A beautifully-constructed pair of leather dress shoes, briefcase, or wallet can be a smart investment. But figuring out how to be a smart shopper when first venturing into the world of leather accessories can seem daunting. So read on to discover how to shop for the perfect leather accessory.
A belt is one of the simplest leather accessories, and one that you likely wear on a near-daily basis. But a belt’s simplicity doesn’t necessarily make it easy to shop for. If you need a crash course, here are the basics to keep in mind: You can find both dressy and more casual belts in leather, and generally, the bigger the belt’s buckle, the more casual the style is. Belts are sized in inches, like pants, and the belt that fits you properly is usually going to be about a size bigger than your pant size. If you’re uncertain of what belt size you need, it’s definitely a good idea to try a few on to figure out your size. That way, even if you don’t find your perfect belt right away, you’ll know what size to shop for.
You’ll be able to choose a belt with either gold-tone or silver-tone hardware, and if you’re a frequent wearer of accessories like cufflinks, tie bars, or even a watch, it might be a good idea to consider matching your new belt to your favorite accessories. The same goes for matching your belt to your shoes, but keep in mind that a match doesn’t have to be perfect. The shades don’t need to be the same, but if your favorite pair of shoes is brown, you might consider a lighter or darker brown leather belt. Similarly, a black belt would be a versatile choice if, say, your work bag and your favorite dress shoes are also black.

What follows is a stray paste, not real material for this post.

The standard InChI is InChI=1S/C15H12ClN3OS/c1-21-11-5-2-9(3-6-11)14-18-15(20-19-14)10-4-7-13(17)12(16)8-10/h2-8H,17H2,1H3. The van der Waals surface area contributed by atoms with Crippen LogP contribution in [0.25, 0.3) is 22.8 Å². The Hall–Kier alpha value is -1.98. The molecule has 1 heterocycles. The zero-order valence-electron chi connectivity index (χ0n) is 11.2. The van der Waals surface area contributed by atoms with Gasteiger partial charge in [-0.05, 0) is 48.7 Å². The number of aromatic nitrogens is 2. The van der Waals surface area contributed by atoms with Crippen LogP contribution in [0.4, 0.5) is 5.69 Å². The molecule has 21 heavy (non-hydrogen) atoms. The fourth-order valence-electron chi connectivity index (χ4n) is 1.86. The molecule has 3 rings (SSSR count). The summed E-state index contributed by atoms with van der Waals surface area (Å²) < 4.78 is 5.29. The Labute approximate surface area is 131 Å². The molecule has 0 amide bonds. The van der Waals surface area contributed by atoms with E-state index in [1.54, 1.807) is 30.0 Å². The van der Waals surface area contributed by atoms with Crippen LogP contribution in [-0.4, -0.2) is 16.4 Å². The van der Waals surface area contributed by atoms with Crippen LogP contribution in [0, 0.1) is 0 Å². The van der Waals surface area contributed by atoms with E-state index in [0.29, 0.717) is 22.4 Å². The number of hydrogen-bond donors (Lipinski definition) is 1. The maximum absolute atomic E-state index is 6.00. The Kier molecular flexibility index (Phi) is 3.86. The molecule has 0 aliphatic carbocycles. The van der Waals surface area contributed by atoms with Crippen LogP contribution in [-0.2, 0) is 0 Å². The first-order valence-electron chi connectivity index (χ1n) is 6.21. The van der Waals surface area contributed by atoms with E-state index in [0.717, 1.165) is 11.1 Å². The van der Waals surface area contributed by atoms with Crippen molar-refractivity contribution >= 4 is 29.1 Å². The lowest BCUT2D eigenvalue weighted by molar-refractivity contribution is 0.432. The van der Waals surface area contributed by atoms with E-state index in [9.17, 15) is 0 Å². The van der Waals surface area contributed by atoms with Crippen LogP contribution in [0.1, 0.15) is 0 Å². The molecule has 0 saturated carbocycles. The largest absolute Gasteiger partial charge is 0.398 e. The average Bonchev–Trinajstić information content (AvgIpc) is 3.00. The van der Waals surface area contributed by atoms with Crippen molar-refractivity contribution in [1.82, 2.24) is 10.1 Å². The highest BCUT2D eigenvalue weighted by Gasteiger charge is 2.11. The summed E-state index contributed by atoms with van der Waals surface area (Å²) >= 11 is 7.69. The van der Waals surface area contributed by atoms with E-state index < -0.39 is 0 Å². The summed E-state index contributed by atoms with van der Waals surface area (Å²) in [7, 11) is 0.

Even more than with other leather accessories, shopping for a leather belt will really demonstrate how pieces that look similar can actually vary widely in cost and quality. It’s important to try to get a sense of the quality of the materials and workmanship yourself, rather than just going with a brand name you recognize. Some easy hints: If a belt has a lining, that lining should be leather, not paper. Details like stitching and edge beveling should all appear to be done well and evenly. Stitching should be straight and neat, and loose threads anywhere are a bad sign.
Also keep in mind what you already know about leather types and quality. Top-of-the-line full-grain leather is always a good choice, as this style from Rag & Bone, in black or brown, easily illustrates. A belt in top grain leather, like this one from Piefore, can be a little easier on the wallet and is your next-best choice. Even better — if you’re looking for durability — is bridle leather, the vegetable-tanned cowhide used for equestrian equipment. The rugged nature of a bridle leather belt, like this classic style from Filson, enables it to stand up to years of daily use. That means that even a belt refined enough to go with your suits will be able to stand up to your most active adventures on the weekend. Or, if you’re more interested in a preppy look than an obviously rugged one, consider Brooks Brothers’ classic anchor buckle belt, made with calfskin and brass hardware.